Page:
Theories of social capital and uncertainty reduction explain why boards tend to choose candidates they know over potentially outstanding candidates they don’t. In turn, boards’ recruiting approaches tend to reflect rules of thumb, reenactment and reconnaissance.
Corporate boards historically have consisted of current and former CEOs and CFOs. When boards recruit new members, they reach out to their social networks of other executives, thus refilling the stock of CEOs and other C-suite directors. While efficient, sourcing new directors based on the C-suite rule of thumb places the board at risk of lacking the functional expertise they need to navigate emergent opportunities and challenges—such as digital transformation, geopolitics, cybersecurity and talent management. While C-suite directors are critical members of any board, recruiting efforts may need to move beyond these titles to access needed functional expertise at the senior and executive vice president levels. Unfortunately, these individuals may be overlooked unless they have strong relationships in place with people who know and advocate for them and who are connected to boards.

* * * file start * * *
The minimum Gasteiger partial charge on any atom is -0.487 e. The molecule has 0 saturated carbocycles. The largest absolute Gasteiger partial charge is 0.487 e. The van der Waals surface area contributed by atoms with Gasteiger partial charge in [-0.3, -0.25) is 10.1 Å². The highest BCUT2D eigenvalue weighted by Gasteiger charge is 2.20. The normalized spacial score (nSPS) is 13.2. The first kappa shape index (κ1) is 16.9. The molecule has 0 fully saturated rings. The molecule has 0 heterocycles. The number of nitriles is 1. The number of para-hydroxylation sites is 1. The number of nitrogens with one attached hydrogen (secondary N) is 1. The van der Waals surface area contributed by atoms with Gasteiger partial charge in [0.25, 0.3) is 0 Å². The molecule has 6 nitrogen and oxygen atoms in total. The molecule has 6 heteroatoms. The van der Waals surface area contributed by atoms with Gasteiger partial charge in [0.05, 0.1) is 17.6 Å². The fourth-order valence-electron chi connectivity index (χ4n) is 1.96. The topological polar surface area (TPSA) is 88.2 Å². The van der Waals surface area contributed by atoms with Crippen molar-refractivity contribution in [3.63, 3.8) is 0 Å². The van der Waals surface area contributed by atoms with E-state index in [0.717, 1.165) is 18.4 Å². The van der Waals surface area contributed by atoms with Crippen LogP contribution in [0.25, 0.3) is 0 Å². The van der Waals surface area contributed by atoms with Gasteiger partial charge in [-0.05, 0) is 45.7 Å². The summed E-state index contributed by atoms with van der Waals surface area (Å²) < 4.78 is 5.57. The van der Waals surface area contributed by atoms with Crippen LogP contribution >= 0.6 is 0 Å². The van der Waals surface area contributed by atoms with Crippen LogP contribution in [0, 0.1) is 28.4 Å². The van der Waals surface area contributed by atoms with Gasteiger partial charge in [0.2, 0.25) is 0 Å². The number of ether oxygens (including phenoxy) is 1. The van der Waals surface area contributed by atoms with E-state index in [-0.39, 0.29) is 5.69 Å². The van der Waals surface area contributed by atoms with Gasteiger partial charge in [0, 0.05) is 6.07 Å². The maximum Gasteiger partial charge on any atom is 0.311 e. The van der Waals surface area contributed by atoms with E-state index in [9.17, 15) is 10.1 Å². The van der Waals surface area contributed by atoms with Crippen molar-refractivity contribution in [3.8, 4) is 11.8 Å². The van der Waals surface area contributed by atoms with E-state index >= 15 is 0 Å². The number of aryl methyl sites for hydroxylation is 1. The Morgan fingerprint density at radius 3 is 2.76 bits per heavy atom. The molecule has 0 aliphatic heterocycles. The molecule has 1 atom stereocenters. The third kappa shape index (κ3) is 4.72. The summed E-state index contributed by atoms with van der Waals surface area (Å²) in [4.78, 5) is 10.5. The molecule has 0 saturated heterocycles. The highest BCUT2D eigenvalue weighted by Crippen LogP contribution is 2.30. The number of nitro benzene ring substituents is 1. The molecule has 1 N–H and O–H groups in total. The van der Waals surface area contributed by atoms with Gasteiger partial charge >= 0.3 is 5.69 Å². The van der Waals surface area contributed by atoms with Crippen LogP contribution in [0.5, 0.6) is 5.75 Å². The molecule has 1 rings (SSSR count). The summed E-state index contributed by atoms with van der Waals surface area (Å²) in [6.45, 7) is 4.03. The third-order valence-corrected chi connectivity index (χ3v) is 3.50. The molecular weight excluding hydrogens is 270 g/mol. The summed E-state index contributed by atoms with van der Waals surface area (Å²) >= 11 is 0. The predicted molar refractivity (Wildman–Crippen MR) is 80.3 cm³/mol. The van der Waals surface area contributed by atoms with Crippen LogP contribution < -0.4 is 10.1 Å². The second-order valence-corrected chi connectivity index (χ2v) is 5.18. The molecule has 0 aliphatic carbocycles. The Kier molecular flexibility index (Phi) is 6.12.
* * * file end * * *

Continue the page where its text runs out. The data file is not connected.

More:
When seats open up, boards often seek to fill them with people who resemble the directors who vacated the position. Selecting the same kind of director, again and again, can make recruiting easy and avoids the uncertainty and discomfort of figuring out how to collaborate with a new type of person in the director seat. However, backfilling open positions by searching for the doppelgangers of departing board members risks a reenactment effect where the board is not expanding its ability to tackle emergent competitive challenges. Additionally, the homogeneity of thought, experience and competency that can accompany a reenactment strategy poses real risks for board effectiveness, given the volatile environments many companies face today.